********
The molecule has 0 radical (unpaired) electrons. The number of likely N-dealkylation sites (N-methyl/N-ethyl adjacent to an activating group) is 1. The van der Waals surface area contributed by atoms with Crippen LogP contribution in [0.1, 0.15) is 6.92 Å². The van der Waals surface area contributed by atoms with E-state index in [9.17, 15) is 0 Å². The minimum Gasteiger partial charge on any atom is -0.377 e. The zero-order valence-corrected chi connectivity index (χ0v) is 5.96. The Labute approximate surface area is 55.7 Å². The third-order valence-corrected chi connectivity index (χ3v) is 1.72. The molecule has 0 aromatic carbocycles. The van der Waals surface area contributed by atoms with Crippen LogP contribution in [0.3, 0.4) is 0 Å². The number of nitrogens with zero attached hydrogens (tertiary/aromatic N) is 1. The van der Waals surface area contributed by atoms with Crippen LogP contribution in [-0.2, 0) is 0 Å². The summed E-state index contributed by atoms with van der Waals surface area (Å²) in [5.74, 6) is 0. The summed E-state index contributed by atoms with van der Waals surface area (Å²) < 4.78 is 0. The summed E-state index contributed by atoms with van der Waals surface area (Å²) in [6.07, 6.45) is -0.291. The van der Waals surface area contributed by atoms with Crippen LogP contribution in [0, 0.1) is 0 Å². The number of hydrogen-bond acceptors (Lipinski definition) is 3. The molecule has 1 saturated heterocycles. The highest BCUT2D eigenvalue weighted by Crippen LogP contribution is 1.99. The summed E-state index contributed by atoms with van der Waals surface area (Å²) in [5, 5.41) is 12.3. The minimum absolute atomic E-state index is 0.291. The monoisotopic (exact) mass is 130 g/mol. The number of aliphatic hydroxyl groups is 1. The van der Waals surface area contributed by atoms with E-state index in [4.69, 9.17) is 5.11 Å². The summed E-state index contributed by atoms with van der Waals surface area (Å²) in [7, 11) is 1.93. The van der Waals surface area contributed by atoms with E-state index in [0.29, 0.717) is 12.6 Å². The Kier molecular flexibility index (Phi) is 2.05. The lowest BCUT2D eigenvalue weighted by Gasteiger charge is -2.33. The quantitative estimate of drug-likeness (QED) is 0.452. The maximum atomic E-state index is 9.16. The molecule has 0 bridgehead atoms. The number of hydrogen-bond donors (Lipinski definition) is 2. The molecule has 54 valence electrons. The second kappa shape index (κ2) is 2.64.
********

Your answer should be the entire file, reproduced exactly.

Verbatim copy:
The molecule has 0 radical (unpaired) electrons. The number of likely N-dealkylation sites (N-methyl/N-ethyl adjacent to an activating group) is 1. The van der Waals surface area contributed by atoms with Crippen LogP contribution in [0.1, 0.15) is 6.92 Å². The van der Waals surface area contributed by atoms with E-state index in [9.17, 15) is 0 Å². The minimum Gasteiger partial charge on any atom is -0.377 e. The zero-order valence-corrected chi connectivity index (χ0v) is 5.96. The Labute approximate surface area is 55.7 Å². The third-order valence-corrected chi connectivity index (χ3v) is 1.72. The molecule has 0 aromatic carbocycles. The van der Waals surface area contributed by atoms with Crippen LogP contribution in [0.3, 0.4) is 0 Å². The number of nitrogens with zero attached hydrogens (tertiary/aromatic N) is 1. The van der Waals surface area contributed by atoms with Crippen LogP contribution in [-0.2, 0) is 0 Å². The summed E-state index contributed by atoms with van der Waals surface area (Å²) in [5.74, 6) is 0. The summed E-state index contributed by atoms with van der Waals surface area (Å²) < 4.78 is 0. The summed E-state index contributed by atoms with van der Waals surface area (Å²) in [6.07, 6.45) is -0.291. The van der Waals surface area contributed by atoms with Crippen LogP contribution in [0, 0.1) is 0 Å². The number of hydrogen-bond acceptors (Lipinski definition) is 3. The molecule has 1 saturated heterocycles. The highest BCUT2D eigenvalue weighted by Crippen LogP contribution is 1.99. The summed E-state index contributed by atoms with van der Waals surface area (Å²) in [5, 5.41) is 12.3. The minimum absolute atomic E-state index is 0.291. The monoisotopic (exact) mass is 130 g/mol. The number of aliphatic hydroxyl groups is 1. The van der Waals surface area contributed by atoms with E-state index in [4.69, 9.17) is 5.11 Å². The summed E-state index contributed by atoms with van der Waals surface area (Å²) in [7, 11) is 1.93. The van der Waals surface area contributed by atoms with E-state index in [0.29, 0.717) is 12.6 Å². The Kier molecular flexibility index (Phi) is 2.05. The lowest BCUT2D eigenvalue weighted by Gasteiger charge is -2.33. The quantitative estimate of drug-likeness (QED) is 0.452. The maximum atomic E-state index is 9.16. The molecule has 0 bridgehead atoms. The number of hydrogen-bond donors (Lipinski definition) is 2. The molecule has 54 valence electrons. The second kappa shape index (κ2) is 2.64.